• Watch your alcohol intake: The human body converts alcohol into acetaldehyde, which is known to cause cancer. Because of this, it’s best to limit the number of drinks you consume (two for men and one for women per day).

Nutrition tips for those undergoing cancer treatment

While undergoing cancer treatment, staying properly nourished is incredibly important.

“Getting proper nutrition is key for keeping your strength, energy and immunity up during your treatments. It also helps keep you from becoming dehydrated and can lessen any side effects you experience,” Levine says. “If you aren’t able to stay properly nourished, you might need to take a break from your treatment, which can be discouraging or even affect your outcome.”

Some of Levine’s nutrition tips for cancer patients include:

  • Eating small and frequent meals: A common side effect of many cancer treatments is decreased appetite. If you find it hard to eat three regular-sized meals daily, try eating smaller portions throughout the day. Also, if your appetite isn’t as strong as it used to be, don’t wait until you are hungry to eat and try to look at eating as a part of your overall treatment plan.
  • F​​​​​ocusing on protein: Protein can help you maintain muscle mass, replenish blood cells and fight off infection. Try to include as many protein-rich foods (like fish, poultry, beans, nuts or lentils) in your meals as possible.
  • Keeping up your hydration: Drinking enough water helps flush toxins out of the body and reduces treatment side effects (including nausea, weakness, constipation and fatigue). The amount of water that is best for you to drink per day depends on many factors, so it’s best to talk to your care team for recommendations.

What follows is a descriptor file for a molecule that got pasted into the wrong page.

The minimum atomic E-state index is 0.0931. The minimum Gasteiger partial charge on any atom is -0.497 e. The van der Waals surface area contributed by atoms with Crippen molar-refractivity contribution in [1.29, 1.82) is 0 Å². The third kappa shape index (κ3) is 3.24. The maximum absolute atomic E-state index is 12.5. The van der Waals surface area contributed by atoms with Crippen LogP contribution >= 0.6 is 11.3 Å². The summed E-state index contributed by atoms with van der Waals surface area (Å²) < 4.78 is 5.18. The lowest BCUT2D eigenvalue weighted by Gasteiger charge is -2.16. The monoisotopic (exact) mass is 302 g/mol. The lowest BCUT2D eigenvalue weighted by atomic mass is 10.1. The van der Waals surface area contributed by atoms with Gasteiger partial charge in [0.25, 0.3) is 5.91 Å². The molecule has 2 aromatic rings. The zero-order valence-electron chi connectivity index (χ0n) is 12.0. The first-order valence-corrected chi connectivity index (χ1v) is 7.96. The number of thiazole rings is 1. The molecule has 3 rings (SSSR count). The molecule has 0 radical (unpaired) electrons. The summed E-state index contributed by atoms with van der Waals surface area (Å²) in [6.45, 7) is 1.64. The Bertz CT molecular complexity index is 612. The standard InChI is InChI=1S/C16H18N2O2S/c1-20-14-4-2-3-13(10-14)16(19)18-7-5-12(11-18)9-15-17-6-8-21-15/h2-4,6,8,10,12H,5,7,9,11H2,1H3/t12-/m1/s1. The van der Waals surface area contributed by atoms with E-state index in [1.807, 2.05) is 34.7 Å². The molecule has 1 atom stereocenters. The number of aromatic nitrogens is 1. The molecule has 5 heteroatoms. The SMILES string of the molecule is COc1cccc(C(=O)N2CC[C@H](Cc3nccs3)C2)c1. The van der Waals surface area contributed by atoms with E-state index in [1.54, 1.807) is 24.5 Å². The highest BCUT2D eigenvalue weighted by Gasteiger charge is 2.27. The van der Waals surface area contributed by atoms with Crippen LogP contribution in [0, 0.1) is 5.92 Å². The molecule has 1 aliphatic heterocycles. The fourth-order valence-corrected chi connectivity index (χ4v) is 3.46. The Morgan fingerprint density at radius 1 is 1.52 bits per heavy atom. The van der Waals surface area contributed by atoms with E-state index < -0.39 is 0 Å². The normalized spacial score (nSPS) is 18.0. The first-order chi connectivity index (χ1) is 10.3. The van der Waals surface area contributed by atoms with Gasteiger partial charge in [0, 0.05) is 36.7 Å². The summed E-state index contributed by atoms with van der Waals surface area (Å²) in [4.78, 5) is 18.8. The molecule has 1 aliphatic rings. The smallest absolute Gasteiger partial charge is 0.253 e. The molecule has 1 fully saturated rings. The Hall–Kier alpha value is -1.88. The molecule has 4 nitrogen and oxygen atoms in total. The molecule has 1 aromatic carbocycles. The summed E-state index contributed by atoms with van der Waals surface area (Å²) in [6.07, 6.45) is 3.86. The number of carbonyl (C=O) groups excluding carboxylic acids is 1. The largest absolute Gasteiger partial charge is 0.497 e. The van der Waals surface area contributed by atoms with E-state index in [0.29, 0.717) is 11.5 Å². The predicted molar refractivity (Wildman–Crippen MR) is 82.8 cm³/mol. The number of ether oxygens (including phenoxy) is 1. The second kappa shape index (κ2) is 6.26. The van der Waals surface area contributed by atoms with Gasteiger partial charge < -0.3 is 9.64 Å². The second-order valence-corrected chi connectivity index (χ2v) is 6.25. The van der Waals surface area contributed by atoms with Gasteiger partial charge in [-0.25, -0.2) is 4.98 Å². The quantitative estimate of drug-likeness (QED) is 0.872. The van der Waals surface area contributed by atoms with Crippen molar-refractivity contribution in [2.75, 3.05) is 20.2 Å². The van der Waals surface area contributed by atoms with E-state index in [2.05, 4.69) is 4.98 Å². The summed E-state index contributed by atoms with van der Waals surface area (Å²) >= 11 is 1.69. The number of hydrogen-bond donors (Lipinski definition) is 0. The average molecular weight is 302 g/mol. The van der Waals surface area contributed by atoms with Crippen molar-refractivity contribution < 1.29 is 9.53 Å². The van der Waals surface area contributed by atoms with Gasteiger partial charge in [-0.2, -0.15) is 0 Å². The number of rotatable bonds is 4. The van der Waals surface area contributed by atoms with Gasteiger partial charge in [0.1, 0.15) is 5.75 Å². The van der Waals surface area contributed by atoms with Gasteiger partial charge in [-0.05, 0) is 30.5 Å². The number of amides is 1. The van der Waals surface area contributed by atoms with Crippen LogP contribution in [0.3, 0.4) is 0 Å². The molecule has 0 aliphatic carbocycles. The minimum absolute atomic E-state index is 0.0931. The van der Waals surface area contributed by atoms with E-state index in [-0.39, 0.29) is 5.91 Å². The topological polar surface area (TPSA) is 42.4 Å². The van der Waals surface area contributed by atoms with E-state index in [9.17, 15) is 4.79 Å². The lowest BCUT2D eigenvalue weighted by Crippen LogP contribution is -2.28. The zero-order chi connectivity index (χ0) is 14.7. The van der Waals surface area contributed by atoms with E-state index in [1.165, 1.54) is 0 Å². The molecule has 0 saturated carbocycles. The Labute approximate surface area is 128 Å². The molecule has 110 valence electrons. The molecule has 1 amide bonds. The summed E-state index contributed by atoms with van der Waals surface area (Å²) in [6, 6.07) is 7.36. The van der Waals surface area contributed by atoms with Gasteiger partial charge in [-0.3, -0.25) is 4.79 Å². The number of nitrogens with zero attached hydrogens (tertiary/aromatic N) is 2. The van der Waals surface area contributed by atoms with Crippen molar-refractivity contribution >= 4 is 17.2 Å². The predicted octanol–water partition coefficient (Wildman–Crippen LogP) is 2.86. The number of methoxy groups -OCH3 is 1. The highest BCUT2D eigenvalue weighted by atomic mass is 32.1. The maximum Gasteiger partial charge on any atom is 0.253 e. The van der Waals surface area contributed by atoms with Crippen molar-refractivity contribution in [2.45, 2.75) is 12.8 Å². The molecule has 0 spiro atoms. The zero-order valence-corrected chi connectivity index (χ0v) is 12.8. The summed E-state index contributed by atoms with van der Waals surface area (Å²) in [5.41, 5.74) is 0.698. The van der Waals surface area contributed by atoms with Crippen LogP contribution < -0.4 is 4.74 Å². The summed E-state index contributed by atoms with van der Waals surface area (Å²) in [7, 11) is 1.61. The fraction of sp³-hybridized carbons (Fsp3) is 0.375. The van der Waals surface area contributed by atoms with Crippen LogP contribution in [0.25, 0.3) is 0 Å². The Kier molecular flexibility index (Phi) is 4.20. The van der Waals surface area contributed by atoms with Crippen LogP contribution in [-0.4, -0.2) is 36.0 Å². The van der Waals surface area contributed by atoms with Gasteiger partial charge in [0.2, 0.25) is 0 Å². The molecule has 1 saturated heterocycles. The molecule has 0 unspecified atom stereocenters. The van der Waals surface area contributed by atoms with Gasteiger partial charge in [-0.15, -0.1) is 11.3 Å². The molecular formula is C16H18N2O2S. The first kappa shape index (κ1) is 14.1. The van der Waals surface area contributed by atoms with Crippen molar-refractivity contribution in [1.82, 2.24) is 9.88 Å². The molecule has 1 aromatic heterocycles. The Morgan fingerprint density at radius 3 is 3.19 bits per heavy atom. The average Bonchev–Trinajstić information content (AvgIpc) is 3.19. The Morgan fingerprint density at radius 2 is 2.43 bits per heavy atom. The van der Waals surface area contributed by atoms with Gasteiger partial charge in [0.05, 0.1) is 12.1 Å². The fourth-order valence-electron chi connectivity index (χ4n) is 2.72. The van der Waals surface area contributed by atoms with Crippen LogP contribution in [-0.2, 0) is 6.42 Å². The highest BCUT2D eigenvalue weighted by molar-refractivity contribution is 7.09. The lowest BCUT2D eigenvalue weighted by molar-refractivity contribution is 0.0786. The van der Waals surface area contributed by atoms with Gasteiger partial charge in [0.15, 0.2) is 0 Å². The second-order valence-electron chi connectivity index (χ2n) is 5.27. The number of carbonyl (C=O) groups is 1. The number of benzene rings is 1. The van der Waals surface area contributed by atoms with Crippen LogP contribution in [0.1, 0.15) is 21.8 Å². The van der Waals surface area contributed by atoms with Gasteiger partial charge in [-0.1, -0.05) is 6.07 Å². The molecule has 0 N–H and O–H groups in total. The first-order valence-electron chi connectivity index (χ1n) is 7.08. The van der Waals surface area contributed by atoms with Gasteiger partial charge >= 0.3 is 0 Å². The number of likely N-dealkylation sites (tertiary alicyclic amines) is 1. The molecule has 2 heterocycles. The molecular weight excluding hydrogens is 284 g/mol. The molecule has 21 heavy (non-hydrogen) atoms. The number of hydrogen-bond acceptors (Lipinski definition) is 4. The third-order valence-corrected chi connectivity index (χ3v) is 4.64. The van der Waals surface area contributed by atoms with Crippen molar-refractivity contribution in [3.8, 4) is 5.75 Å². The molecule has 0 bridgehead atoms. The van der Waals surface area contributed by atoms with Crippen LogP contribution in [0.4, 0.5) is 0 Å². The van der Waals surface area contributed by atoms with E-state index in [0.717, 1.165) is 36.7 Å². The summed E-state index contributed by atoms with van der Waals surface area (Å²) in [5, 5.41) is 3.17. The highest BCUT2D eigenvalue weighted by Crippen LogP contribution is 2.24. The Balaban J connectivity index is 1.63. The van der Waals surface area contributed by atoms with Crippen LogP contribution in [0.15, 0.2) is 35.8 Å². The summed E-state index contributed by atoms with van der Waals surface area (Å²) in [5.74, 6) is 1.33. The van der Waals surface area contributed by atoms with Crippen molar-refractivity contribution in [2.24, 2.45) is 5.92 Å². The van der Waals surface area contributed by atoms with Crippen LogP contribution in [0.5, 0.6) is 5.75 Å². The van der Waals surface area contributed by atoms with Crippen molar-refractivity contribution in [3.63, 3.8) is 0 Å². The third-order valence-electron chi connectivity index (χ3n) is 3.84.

• Finding new ways to eat fruits and vegetables: Side effects like nausea, vomiting, mouth sores and diarrhea can make it hard to tolerate these foods during treatment. If that’s the case, don’t be too concerned. Instead, focus on eating protein-rich foods and incorporate fruits and vegetables into meals however you can (like blended into a smoothie, soup or sauce).

Cancer Nutrition Services at Lehigh Valley Topper Cancer Institute

The nutrition specialists at Lehigh Valley Topper Cancer Institute provide personalized care to any of the Cancer Institute’s patients who are looking for nutritional support on their care journey.

“Many of our registered dietitians are specifically certified in oncology nutrition, and all of us have vast experience working with cancer patients,” Levine says. “We offer diet education to help you manage your nutrition-related side effects, a personalized analysis of your diet, assessment for and management of cancer-related malnutrition and personalized nutrition plans specific to your needs.”

To learn more about Cancer Nutrition Services at Lehigh Valley Topper Cancer Institute, call 888-402-LVHN (5846) or learn more below:

Cancer Nutrition Services